If you opt for vaporizing it, be aware that they require different temperature settings because THCA has a different boiling point to THC. The boiling point for THC is between 314ºF (156ºC), and for THCV it’s 428ºF (220ºC)— which is a staggering 114-degree difference.
Taking this information into consideration, it’s safe to say that making THCV edibles can be set at a much higher temperature than required for making THC edibles.
What Does a THCV High Feel Like?
Since THCV both CB1 and CB2 receptors are activated, it successfully blocks the THC receptors, which produces the opposite effects that THC has on the body — except in high doses.
When THCV is used in high doses, THCV may cause a euphoric type effect that results in a clear-headed, yet stimulating energetic high that is shorter in duration than a THC high.
Rather than feeling hungry with a mean case of the munchies, THCV suppresses the appetite, which is a great alternative for marijuana users wanting to lose weight, or those struggling with diabetes and blood sugar or insulin problems.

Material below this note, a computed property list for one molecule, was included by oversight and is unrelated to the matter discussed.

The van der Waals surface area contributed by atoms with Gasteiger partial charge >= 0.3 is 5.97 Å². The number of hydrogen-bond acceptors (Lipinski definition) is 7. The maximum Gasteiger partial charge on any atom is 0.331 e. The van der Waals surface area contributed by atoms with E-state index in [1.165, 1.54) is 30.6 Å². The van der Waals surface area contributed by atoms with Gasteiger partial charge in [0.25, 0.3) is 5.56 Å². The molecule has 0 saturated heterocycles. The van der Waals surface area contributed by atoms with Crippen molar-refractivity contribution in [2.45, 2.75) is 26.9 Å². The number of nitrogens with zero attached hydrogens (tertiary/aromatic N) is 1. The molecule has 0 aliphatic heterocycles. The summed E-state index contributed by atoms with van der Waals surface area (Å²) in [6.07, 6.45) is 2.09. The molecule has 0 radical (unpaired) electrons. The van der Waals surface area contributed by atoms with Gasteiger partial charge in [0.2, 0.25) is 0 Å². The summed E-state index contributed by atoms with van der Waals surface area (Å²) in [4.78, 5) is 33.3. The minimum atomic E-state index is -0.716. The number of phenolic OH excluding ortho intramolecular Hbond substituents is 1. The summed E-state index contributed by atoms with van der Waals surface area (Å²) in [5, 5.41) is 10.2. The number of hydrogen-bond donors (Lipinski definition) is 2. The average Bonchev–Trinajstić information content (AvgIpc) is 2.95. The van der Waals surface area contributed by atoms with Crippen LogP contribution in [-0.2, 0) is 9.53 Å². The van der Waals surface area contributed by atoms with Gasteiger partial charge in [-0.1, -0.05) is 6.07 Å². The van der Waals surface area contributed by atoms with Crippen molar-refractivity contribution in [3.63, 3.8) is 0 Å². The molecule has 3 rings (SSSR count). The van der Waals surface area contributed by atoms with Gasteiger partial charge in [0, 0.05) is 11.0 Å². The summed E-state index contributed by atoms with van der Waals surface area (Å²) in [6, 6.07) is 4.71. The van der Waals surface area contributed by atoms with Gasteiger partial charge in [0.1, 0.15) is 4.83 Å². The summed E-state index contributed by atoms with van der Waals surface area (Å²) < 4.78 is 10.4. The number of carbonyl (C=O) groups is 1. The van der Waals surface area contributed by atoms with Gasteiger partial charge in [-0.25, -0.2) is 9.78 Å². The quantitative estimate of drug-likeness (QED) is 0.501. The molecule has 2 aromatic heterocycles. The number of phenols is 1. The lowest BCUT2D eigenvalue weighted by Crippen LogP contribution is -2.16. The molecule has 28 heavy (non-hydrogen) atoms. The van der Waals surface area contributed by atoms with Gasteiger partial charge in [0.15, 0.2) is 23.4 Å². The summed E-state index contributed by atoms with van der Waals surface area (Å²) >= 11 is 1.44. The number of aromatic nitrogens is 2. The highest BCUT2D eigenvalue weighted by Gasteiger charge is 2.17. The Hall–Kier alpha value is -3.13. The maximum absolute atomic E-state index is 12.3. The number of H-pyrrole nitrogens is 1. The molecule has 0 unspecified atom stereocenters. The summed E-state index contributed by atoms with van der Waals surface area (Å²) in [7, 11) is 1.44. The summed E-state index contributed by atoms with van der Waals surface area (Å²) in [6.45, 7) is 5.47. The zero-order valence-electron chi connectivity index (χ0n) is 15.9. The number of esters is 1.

Final Thoughts on THCV
As more and more funding, research, and information are conducted regarding the lesser-known cannabinoids like THCV emerges — the many potential therapeutic and medicinal properties are being discovered.
The good news is that this slowly changes the public opinion of a once demonized and prohibited plant.
We love that the future looks promising not only for THCV, but the many other cannabinoids that have the potential to be used as a medicine against chronic illnesses like Parkinson’s Disease, ALS, diabetes, osteoporosis, and obesity.
One thought on “What is THCV? And Where Can I Find it?”
Thank you for the information